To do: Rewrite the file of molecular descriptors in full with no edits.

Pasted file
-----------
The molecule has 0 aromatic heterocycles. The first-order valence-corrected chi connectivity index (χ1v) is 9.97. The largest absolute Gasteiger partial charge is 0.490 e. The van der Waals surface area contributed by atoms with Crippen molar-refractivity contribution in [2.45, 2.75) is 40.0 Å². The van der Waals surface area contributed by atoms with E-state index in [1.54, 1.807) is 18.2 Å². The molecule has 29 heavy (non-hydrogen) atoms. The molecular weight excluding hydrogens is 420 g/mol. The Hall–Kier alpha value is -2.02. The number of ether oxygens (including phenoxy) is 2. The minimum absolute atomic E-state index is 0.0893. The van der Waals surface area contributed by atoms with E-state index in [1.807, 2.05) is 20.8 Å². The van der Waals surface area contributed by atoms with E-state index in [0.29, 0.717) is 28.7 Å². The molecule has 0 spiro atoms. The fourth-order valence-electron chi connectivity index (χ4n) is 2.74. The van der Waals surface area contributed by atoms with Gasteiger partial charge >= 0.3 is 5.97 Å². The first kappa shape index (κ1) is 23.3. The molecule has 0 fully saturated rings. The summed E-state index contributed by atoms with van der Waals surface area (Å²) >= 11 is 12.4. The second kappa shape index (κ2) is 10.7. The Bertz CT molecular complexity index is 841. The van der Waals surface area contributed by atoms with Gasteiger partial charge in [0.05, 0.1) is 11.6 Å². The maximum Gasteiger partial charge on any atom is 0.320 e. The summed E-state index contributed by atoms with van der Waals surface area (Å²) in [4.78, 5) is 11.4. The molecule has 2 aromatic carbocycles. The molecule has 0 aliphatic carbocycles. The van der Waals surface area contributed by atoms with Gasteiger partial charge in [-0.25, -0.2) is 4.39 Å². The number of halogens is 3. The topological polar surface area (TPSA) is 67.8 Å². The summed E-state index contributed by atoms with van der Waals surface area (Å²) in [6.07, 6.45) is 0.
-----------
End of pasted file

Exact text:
The molecule has 0 aromatic heterocycles. The first-order valence-corrected chi connectivity index (χ1v) is 9.97. The largest absolute Gasteiger partial charge is 0.490 e. The van der Waals surface area contributed by atoms with Crippen molar-refractivity contribution in [2.45, 2.75) is 40.0 Å². The van der Waals surface area contributed by atoms with E-state index in [1.54, 1.807) is 18.2 Å². The molecule has 29 heavy (non-hydrogen) atoms. The molecular weight excluding hydrogens is 420 g/mol. The Hall–Kier alpha value is -2.02. The number of ether oxygens (including phenoxy) is 2. The minimum absolute atomic E-state index is 0.0893. The van der Waals surface area contributed by atoms with E-state index in [1.807, 2.05) is 20.8 Å². The van der Waals surface area contributed by atoms with E-state index in [0.29, 0.717) is 28.7 Å². The molecule has 0 spiro atoms. The fourth-order valence-electron chi connectivity index (χ4n) is 2.74. The van der Waals surface area contributed by atoms with Gasteiger partial charge >= 0.3 is 5.97 Å². The first kappa shape index (κ1) is 23.3. The molecule has 0 fully saturated rings. The summed E-state index contributed by atoms with van der Waals surface area (Å²) >= 11 is 12.4. The second kappa shape index (κ2) is 10.7. The Bertz CT molecular complexity index is 841. The van der Waals surface area contributed by atoms with Gasteiger partial charge in [0.05, 0.1) is 11.6 Å². The maximum Gasteiger partial charge on any atom is 0.320 e. The summed E-state index contributed by atoms with van der Waals surface area (Å²) in [4.78, 5) is 11.4. The molecule has 2 aromatic carbocycles. The molecule has 0 aliphatic carbocycles. The van der Waals surface area contributed by atoms with Gasteiger partial charge in [-0.25, -0.2) is 4.39 Å². The number of halogens is 3. The topological polar surface area (TPSA) is 67.8 Å². The summed E-state index contributed by atoms with van der Waals surface area (Å²) in [6.07, 6.45) is 0.